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Reviews

International Economic Institutions: Globalism vs. Nationalism is rated 3.9 out of 5 by 29.
Rated 5 out of 5 by from Economic Institutions: Globalism vs. Nationalism The course was very interesting. The course covered a lot of subjects. I started to think the subject of each lecture could be a full course. This is the first time I have studied the subject of the course title. I have seen all of the video lectures and now I will look at the course transcript. The course gives additional reading material for each lecture. I plan to order another course, The Story of Human Language, because it seemed to be ignored in the course. I don't think it will directly address the issue of Globalism vs. Nationalism. Most Nations do have mixed languages but they normally have a primary language.
Date published: 2018-08-06
Rated 5 out of 5 by from Apt description Professor DeGennaro presents an excellent survey of national and international political, economic and financial policies and institutions. He does a superb job of objectively demystifying an incredibly complex and confusing subject.
Date published: 2018-07-12
Rated 1 out of 5 by from Not an academic presentation I have not yet viewed all the lectures but so far they have represented a very shallow awareness of history and of political and social institutions. Rather than analyzing the evolution of national and international institutions he jumps right into today's political debates. He often winds up arguing who are the good guys and who are the bad guys rather than examining what is happening and why. So far he appears to be a fairly conservative Republican, arguing or his personal viewpoint about what is good government and what is bad rather than someone trying to understand how and why international economic and political institutions exist.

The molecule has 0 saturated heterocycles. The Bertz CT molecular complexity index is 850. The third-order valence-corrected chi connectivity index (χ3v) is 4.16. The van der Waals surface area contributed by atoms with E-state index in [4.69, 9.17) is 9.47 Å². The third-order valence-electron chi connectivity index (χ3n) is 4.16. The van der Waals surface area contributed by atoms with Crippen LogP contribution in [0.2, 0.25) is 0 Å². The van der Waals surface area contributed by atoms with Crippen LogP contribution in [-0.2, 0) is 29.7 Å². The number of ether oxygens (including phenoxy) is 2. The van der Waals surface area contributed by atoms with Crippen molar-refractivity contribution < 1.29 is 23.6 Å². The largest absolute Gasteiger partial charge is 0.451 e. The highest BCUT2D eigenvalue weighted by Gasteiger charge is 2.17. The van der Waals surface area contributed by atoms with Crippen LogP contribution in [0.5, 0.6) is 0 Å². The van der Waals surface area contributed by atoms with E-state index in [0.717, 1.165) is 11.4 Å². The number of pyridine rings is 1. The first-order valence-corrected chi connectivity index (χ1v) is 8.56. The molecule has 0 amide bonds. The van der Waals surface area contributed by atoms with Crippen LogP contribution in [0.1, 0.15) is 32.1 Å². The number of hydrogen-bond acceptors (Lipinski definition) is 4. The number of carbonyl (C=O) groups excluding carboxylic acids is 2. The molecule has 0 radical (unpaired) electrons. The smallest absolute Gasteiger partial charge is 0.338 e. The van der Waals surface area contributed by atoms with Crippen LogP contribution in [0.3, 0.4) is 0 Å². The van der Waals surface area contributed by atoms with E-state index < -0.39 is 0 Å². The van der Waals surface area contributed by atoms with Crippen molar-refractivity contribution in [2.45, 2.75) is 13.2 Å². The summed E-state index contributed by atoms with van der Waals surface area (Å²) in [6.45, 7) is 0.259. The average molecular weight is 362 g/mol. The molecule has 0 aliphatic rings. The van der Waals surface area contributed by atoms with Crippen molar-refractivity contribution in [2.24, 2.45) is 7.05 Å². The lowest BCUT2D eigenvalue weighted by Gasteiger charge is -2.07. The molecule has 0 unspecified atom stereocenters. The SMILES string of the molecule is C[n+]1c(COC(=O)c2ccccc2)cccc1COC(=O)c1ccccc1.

Date published: 2018-06-27
Rated 1 out of 5 by from Dull and biased This is almost certainly the worst of the 19 Great Courses I have purchased. First, instead of information, he tended to quote economists theories. Professor A wrote ..... Professor B wrote ..... If there is a controversy, I would much rather have a clear presentation of the opposing views. And this approach cluttered things up with lots of citing of sources. I don't need the footnotes in the lecture. Second, he made little use of visual aids. With complex topics that would help. Third, I found the lectures disorganized. The standard method is to provide an outline of each lecture that helps one mentally organized the information. Instead he launched into a series of topics. Finally, there was a clear conservative bias to the lectures. I would have preferred a more balanced approach. And this bias in not revealed anywhere. If the title of the Course was "A Conservative View of International Economics", that would have been a fair representation. Instead he presents many controversial views as fact, often giving short shrift to the the opposing view. While I expect this from a partisan, I don't expect if from an academic.
Date published: 2018-06-14